This blog post aims to give you a brief outline of how a Regency woman would be dressed. The thing is, so many authors assume their readers know what a spencer jacket is, what a shift is, what stays are, and if you don’t you feel rather silly asking!
I myself will admit, for the first time ever, that I didn’t know what a pelisse was for about the first six years of reading Georgette Heyer novels! So for all you people interested in Regency tidbits, hopefully this will provide you with a basic and simple guide to Regency women’s items of clothing and roughly what order they went on!
This was a thin down that does the equivalent of a modern day vest and slip all in one. It went on nearest to the skin and usually had capped sleeves which would have been hidden under the puff sleeves of the dress the lady would put on later.
Then came the stays. Now stays are a kind of corset, but unlike corsets from previous centuries, Regency stays were shorter. In fact, they resemble modern bras rather well except that they did not necessarily separate the breasts.
Stays would go on over the shift and be laced at the front or back (usually the former if you were dressing yourself which would be the case if you were not rich enough to have a ladies maid. In reality, that would be the majority of the population). They would be laced from bottom to top in order to ensure the breasts could be pushed as high as possible giving that wonderful shelf-like effect.
Older women did sometimes use long-stays which were basically a longer corset-like garment, in order to keep their stomachs in.
Some women also had a metal wedge-like implement that they would place between their breasts in order to separate them. This can be seen in caricatures of the period where women are drawn with breasts literally sticking out sideways! Thanks to my good friend Parnel Bennetts for that tidbit.
A dress with straps that goes over the shift and stays. The petticoat would probably have a patterned hem so it looked pretty when seen!
4. Drawers & Pantalettes
In terms of underwear, women could wear drawers or pantalettes but generally underwear wasn’t overly common – shocking, I know!
Drawers/pantalettes were basically like two separate trouser legs that had a waist-band joining them together. The reason they had separate legs with no joining seam was of course to enable going to the toilet! Although it must be noted that some drawers/pantalettes were joined.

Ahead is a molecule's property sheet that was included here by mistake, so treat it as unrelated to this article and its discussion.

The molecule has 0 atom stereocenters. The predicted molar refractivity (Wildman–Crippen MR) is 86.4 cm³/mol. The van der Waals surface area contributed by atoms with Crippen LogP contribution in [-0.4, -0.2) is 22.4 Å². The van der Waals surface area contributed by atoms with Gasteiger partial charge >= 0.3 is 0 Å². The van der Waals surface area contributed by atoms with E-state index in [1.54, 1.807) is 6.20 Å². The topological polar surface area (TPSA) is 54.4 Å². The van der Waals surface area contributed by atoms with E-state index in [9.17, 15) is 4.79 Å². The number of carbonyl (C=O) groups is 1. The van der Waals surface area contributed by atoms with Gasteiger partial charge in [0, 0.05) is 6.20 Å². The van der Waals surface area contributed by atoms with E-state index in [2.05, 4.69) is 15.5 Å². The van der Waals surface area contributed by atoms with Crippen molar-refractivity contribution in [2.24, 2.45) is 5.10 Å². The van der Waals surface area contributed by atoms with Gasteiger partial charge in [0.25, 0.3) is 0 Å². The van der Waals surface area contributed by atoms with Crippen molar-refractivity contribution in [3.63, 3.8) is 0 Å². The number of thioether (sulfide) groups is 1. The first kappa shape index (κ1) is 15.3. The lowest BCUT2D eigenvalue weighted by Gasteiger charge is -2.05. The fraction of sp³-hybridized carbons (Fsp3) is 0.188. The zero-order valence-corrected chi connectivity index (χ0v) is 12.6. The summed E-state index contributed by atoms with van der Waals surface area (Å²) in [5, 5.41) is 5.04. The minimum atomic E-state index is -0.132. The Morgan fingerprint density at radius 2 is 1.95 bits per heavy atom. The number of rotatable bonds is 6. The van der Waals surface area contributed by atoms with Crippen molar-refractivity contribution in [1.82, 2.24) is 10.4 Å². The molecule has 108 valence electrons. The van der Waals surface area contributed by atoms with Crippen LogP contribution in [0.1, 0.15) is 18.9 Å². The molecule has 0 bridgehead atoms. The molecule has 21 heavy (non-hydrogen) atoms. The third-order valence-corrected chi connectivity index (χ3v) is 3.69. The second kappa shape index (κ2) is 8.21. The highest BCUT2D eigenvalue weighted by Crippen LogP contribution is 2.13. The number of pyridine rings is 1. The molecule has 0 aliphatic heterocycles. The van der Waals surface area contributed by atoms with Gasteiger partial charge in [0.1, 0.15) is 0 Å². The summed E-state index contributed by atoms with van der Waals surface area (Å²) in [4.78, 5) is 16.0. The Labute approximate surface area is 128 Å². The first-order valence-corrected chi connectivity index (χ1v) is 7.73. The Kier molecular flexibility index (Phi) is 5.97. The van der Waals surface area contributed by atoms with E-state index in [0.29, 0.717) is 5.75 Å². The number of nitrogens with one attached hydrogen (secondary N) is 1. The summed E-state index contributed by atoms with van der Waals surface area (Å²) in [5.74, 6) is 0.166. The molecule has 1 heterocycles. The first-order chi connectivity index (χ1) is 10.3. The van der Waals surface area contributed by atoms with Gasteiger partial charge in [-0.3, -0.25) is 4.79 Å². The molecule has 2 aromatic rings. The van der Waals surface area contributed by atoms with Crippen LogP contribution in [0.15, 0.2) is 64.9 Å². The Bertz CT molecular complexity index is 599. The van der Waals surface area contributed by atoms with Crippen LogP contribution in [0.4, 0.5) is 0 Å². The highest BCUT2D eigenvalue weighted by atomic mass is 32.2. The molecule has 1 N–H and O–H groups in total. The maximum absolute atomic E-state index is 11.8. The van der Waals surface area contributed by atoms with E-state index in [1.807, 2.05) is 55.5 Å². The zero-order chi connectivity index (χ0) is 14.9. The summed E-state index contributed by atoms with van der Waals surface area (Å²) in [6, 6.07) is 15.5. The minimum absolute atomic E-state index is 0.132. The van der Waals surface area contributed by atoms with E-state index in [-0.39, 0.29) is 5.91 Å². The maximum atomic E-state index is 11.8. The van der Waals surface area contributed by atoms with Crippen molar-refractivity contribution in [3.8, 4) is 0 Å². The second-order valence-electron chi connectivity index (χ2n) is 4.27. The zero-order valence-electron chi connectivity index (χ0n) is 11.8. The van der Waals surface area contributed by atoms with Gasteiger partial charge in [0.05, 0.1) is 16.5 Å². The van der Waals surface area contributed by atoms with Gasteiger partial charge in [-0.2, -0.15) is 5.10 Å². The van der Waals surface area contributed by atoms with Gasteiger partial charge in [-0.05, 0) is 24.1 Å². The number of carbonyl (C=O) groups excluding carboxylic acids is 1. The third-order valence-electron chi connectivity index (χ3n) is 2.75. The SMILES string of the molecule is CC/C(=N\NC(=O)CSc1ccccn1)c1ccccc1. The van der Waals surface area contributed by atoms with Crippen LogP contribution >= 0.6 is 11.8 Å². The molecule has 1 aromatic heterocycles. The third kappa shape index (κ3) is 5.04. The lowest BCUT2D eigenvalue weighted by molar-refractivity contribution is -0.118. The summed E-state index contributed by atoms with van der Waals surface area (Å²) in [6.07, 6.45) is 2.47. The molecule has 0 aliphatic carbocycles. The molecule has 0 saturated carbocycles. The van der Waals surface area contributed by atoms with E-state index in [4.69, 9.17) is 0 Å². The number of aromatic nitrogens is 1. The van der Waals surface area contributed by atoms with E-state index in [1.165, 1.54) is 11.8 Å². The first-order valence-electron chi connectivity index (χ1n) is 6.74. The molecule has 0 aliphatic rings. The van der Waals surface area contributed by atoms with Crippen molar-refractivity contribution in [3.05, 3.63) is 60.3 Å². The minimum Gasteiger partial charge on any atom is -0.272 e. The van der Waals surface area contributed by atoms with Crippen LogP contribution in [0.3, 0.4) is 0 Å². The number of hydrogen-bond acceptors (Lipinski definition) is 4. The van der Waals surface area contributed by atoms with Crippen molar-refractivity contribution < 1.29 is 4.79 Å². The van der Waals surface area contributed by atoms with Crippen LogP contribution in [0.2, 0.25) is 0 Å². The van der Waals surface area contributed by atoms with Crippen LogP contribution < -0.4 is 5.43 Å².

I have actually tried some of these pantalette bad-boys on – let’s just say they are somewhat different from the ol’ knickers of the modern day.
A chemisette was basically a half-blouse which could be worn to cover a women’s décolletage during the day and keep her a little warmer!
The dress would be put on over the other layers of clothing and laced or buttoned up the back afterwards.
Depending on the time of day and the activity there were a range of dresses: morning dress, walking dress, riding habit and evening gown. Each dress would be made from different material, for instance a morning dress to be worn around the house was usually muslin as seen in the picture from the BBC adaptation of Pride and Prejudice.
It’s also worth remember that women didn’t just go and buy dresses like we buy clothes now. Dresses were expensive, especially because they had to be made up for each individual, the easiest way to gain a new look was to merely alter your existing dress with say, a new trim or a fancy new chemisette.
Oh, the jackets! Me and my husband are rather big fans of coats so I like the range of jackets on offer to a Regency lady when going out:
Pelisse: a coat with long sleeves and who’s general length reached to about mid-calf.
Spencer Jacket: Ah, the favourite of Lizzie Bennet in the BBC adaptation. The spencer jacket was a long sleeved short jacket that finished around the same height as the empire waistline.
Redingote: This is a particularly handsome jacket which was long sleeved again, and was short to the empire waist in front whilst remaining long in the back, much like the Regency gentleman’s tail-coat jacket from which the design was taken. However, I have to admit, it was more popular in the 1790s which obviously falls before the Regency began – I just like it so darn much I shall include it!
Now this is a rather large topic. There was just so much a Regency woman could do regarding her headwear.
There were straw bonnets, satin bonnets, jockey bonnets designed like the flat-caps jockey’s wore. There were turbans and conical hats and for evenings women might wear feathers in their hair or ribbon or gauze to match their dresses.
Shoes differed according to the activity. For walking into the village a woman might were boots with a wooden heel whilst for a ball they would wear silk slippers sometimes ones that matched their dress.
A woman would have a purse with draw strings that she would carry not only money but any other nick-nacks she might have around with her. The reason for these reticules was largely because dresses did not have pockets and so they were essential for any woman wanting to carry things with her.
They came in many different styles and usually matched the clothing of the wearer if they were fashionable and had the wealth to do so.
So, there you go, a whistle stop tour of a Regency woman’s wardrobe bullet-pointed for your convenience. Of course, this is a broad overview and should be treated as such. There were many different fashions, materials, types of dresses and variations within each part of clothing but hopefully this gives those who don’t know, a basic understanding of a Regency lady’s dress.
Now you can sit back and enjoy that Regency romance you’re pootling through without being confused by the dress 🙂